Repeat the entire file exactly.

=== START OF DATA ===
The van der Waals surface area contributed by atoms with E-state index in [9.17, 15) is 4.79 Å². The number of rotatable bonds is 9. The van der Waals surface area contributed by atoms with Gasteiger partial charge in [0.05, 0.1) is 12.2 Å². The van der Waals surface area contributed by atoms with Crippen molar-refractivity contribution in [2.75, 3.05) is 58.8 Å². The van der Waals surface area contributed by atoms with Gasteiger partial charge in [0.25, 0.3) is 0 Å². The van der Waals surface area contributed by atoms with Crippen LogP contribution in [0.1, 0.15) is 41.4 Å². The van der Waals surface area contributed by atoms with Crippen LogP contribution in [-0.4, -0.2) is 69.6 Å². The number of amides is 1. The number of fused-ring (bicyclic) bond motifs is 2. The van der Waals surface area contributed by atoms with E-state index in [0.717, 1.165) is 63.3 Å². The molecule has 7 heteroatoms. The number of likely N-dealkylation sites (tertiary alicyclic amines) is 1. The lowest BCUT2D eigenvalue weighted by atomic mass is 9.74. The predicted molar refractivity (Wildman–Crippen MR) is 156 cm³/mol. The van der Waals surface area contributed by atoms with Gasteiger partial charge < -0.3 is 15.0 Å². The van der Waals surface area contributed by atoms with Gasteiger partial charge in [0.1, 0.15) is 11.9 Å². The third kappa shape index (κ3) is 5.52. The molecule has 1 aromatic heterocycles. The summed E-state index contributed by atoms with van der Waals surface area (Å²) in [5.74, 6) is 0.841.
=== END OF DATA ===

The van der Waals surface area contributed by atoms with E-state index in [9.17, 15) is 4.79 Å². The number of rotatable bonds is 9. The van der Waals surface area contributed by atoms with Gasteiger partial charge in [0.05, 0.1) is 12.2 Å². The van der Waals surface area contributed by atoms with Crippen molar-refractivity contribution in [2.75, 3.05) is 58.8 Å². The van der Waals surface area contributed by atoms with Gasteiger partial charge in [0.25, 0.3) is 0 Å². The van der Waals surface area contributed by atoms with Crippen LogP contribution in [0.1, 0.15) is 41.4 Å². The van der Waals surface area contributed by atoms with Crippen LogP contribution in [-0.4, -0.2) is 69.6 Å². The number of amides is 1. The number of fused-ring (bicyclic) bond motifs is 2. The van der Waals surface area contributed by atoms with E-state index in [0.717, 1.165) is 63.3 Å². The molecule has 7 heteroatoms. The number of likely N-dealkylation sites (tertiary alicyclic amines) is 1. The lowest BCUT2D eigenvalue weighted by atomic mass is 9.74. The predicted molar refractivity (Wildman–Crippen MR) is 156 cm³/mol. The van der Waals surface area contributed by atoms with Gasteiger partial charge < -0.3 is 15.0 Å². The van der Waals surface area contributed by atoms with Gasteiger partial charge in [0.1, 0.15) is 11.9 Å². The third kappa shape index (κ3) is 5.52. The molecule has 1 aromatic heterocycles. The summed E-state index contributed by atoms with van der Waals surface area (Å²) in [5.74, 6) is 0.841.